Japanese companies are investing big money in U.S. natural gas export facilities, including $700 million in Sempra’s planned Hackberry plant, in order to gain access to shipments of the fuel, according to The Wall Street Journal.

In exchange for their investment, Mitsubishi Corp. and Mitsui & Co. and a third investor, French energy company GDF Suez SA, will get up to 50 percent ownership. The partners will be be able to buy cheap natural gas from the United States, pay Sempra a fee to liquefy it, and ship the LNG to Japan and elsewhere.

The cost of buying the U.S. gas, liquefying it and shipping it to Japan would now be around $9 per thousand cubic feet, according to the Journal. The price in Japan is now around $16 per thousand cubic feet.

Meanwhile, Tokyo Gas and Sumitomo Corp. have signed a preliminary deal to buy 2.3 million tons of LNG each year from Dominion Resources Inc.’s proposed plant in Maryland. That facility could open in 2017.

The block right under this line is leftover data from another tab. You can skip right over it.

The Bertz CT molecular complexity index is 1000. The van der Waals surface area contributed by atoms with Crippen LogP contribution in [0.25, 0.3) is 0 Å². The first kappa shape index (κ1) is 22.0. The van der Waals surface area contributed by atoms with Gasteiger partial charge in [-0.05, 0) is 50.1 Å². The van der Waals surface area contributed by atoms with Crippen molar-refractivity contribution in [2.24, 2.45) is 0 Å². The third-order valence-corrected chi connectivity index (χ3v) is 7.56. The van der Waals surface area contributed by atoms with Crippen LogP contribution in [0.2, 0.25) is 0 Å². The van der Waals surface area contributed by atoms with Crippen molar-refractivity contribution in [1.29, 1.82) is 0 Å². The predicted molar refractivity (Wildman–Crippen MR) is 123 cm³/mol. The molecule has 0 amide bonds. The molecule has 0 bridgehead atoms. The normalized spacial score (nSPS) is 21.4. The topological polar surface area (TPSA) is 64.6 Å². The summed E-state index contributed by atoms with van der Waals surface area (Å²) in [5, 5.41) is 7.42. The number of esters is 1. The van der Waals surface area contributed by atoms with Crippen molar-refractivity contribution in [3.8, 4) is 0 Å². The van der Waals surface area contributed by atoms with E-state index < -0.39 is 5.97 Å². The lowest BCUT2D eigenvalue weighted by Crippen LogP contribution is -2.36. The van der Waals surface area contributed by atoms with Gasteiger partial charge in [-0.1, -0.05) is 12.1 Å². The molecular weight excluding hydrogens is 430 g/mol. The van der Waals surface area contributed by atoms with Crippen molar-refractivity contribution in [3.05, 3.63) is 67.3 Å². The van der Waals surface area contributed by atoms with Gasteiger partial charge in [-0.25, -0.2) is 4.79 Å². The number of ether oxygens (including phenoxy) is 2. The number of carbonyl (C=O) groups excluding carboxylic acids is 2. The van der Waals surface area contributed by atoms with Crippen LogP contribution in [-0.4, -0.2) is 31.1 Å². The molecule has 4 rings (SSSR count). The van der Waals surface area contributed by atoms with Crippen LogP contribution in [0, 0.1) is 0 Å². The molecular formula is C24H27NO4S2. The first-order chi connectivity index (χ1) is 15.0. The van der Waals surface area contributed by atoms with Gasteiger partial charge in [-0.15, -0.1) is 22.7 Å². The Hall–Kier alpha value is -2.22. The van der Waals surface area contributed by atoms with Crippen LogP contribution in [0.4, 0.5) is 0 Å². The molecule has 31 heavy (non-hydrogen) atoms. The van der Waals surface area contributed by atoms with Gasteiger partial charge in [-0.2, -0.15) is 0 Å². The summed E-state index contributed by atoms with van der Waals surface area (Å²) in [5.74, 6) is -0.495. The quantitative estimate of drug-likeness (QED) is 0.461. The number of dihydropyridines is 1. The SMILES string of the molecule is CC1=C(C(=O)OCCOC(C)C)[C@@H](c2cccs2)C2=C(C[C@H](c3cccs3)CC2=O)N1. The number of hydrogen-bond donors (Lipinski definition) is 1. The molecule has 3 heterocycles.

San Diego-based Sempra says its $5 billion plant could open in 2016 and will be capable of exporting 12 million tons of liquefied natural gas a year, according to the Journal. That would be about 2.5 percent of the United States’ production. Mitsubishi and Mitsui’s share, 8 million tons, would account for close to 10 percent of Japan’s annual demand for liquefied natural gas.

However, Sempra and others must still get export permits from the U.S. Department of Energy. Sempra has said it hopes to get permission by the end of the year. For now, Houston-based Cheniere Energy Inc.’s Cameron Parish plant is the only proposed facility that has won export approval.

Japan is in desperate need of the gas. The country recently shut down its 50th and final nuclear power plant. Nuclear power had produced 30 percent of Japans’s electricity. The cheap U.S. natural gas offers a less expensive alternative than other LNG sources.